From the National Pesticide Information Center, run by Oregon State University under a cooperative agreement with the US EPA:
"If permethrin gets into the soil, it is broken down by microorganisms. Sunlight may also break down permethrin on the soil surface and on the surface of water. Permethrin does not mix well with water. When permethrin gets into surface water like lakes or streams, it sticks very strongly to sediment and can stay there for more than a year. Since permethrin sticks to sediment and does not mix well with water, it won't usually contaminate groundwater. Permethrin does not evaporate very easily when it is applied to surfaces. Permethrin was applied indoors near a window in an experiment where it was exposed to daylight. After 20 days, 60% of the permethrin that was applied was still on the surface.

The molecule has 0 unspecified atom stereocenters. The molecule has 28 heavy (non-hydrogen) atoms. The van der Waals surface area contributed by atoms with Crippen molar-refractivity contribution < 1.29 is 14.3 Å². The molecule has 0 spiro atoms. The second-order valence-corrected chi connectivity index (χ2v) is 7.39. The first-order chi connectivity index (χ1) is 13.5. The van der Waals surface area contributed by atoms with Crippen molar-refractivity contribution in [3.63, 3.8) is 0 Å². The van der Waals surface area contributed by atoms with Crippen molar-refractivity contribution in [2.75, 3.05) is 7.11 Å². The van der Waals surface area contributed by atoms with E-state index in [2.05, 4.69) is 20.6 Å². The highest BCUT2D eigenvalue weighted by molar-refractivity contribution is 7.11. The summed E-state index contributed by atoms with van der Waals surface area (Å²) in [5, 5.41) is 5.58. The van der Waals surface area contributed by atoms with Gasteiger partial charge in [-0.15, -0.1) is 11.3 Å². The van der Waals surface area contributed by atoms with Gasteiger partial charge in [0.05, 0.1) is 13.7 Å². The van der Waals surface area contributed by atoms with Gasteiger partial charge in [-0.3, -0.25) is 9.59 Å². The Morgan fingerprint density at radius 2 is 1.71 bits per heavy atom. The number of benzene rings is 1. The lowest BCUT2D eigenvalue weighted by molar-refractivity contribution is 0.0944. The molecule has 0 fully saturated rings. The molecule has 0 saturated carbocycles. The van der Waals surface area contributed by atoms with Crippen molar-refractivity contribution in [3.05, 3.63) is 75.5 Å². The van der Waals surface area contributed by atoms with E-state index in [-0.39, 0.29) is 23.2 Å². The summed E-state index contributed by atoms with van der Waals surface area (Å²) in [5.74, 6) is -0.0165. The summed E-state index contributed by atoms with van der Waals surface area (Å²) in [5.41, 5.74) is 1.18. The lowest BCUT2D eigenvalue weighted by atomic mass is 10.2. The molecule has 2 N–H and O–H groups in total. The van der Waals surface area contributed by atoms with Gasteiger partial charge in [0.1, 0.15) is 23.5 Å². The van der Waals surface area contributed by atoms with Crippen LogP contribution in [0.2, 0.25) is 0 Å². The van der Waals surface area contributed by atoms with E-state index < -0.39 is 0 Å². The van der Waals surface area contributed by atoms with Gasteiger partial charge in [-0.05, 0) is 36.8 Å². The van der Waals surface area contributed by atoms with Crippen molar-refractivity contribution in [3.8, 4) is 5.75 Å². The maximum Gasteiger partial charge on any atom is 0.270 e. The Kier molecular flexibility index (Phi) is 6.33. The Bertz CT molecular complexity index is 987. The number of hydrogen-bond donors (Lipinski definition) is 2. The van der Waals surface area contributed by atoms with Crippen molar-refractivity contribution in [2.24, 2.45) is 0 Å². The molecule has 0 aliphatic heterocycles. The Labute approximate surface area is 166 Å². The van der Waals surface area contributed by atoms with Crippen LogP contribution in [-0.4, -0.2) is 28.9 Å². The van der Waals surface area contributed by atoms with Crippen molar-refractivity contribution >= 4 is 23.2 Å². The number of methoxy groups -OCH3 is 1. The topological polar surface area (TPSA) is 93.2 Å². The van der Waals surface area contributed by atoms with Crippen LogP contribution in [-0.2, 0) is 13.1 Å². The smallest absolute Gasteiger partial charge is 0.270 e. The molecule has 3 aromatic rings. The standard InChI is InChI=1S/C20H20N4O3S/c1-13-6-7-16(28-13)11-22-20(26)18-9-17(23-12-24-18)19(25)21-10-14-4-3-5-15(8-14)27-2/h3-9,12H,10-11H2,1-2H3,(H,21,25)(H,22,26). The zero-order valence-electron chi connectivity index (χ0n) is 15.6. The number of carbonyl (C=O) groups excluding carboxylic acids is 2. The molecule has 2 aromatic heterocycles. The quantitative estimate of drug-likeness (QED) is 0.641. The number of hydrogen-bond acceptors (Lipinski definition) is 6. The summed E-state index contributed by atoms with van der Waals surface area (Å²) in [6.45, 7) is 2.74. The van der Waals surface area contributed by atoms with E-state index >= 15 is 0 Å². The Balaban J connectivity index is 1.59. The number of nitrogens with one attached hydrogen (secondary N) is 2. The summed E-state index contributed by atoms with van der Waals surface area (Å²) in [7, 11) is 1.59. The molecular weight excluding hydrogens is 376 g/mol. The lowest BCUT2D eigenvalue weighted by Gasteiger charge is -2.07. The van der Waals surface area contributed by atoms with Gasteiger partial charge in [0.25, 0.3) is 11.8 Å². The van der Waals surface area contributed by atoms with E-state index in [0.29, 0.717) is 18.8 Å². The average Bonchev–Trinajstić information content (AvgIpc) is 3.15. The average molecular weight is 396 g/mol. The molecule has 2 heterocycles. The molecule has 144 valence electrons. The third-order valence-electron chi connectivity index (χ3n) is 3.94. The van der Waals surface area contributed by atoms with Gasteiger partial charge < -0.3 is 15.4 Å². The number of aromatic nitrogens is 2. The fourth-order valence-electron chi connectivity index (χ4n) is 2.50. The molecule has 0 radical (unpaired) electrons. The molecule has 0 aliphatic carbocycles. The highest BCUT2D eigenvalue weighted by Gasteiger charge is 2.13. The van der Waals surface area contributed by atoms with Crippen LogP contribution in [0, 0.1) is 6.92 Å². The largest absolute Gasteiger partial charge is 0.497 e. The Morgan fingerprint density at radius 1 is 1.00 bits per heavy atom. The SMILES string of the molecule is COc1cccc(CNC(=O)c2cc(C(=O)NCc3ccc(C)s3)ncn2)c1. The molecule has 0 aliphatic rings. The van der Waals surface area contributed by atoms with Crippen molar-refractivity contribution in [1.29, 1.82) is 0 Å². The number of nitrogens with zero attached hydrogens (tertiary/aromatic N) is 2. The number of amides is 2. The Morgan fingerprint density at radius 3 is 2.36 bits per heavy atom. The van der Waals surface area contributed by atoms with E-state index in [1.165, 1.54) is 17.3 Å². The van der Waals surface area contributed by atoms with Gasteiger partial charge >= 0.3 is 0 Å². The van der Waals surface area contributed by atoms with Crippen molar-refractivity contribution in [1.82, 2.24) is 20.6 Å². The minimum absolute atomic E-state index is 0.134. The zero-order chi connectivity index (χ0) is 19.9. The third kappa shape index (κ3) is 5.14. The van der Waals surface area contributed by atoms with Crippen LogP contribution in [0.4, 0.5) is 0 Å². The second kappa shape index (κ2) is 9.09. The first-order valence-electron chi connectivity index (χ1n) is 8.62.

If permethrin is applied to plants, it may stay on the leaves for between 1 and 3 weeks. Scientists applied permethrin to soil and then planted sugar beets, wheat, lettuce and cotton in the soil. Scientists found trace amounts of the permethrin residue in the edible parts of the plants at 30 and 120 days after planting. Trace amounts of permethrin have been found in foods including bananas, collard greens, squash and watermelon. However, less than 1% of the more than 1,700 food samples tested had detectable levels of permethrin."
Bottom line: permethrin is relatively persistent in the environment. A Good Thing if you're needing prolonged pest control. A Bad Thing if you're worried about human exposure. So, be careful about where you apply it.
In contrast, the half-life of the herbicide glyphosate (Round-Up) in the soil is about 24 hours. So, within 10 days of application, less than 0.1% of the active ingredient remains. It's one of the safest herbicides there is.
-science guy Paul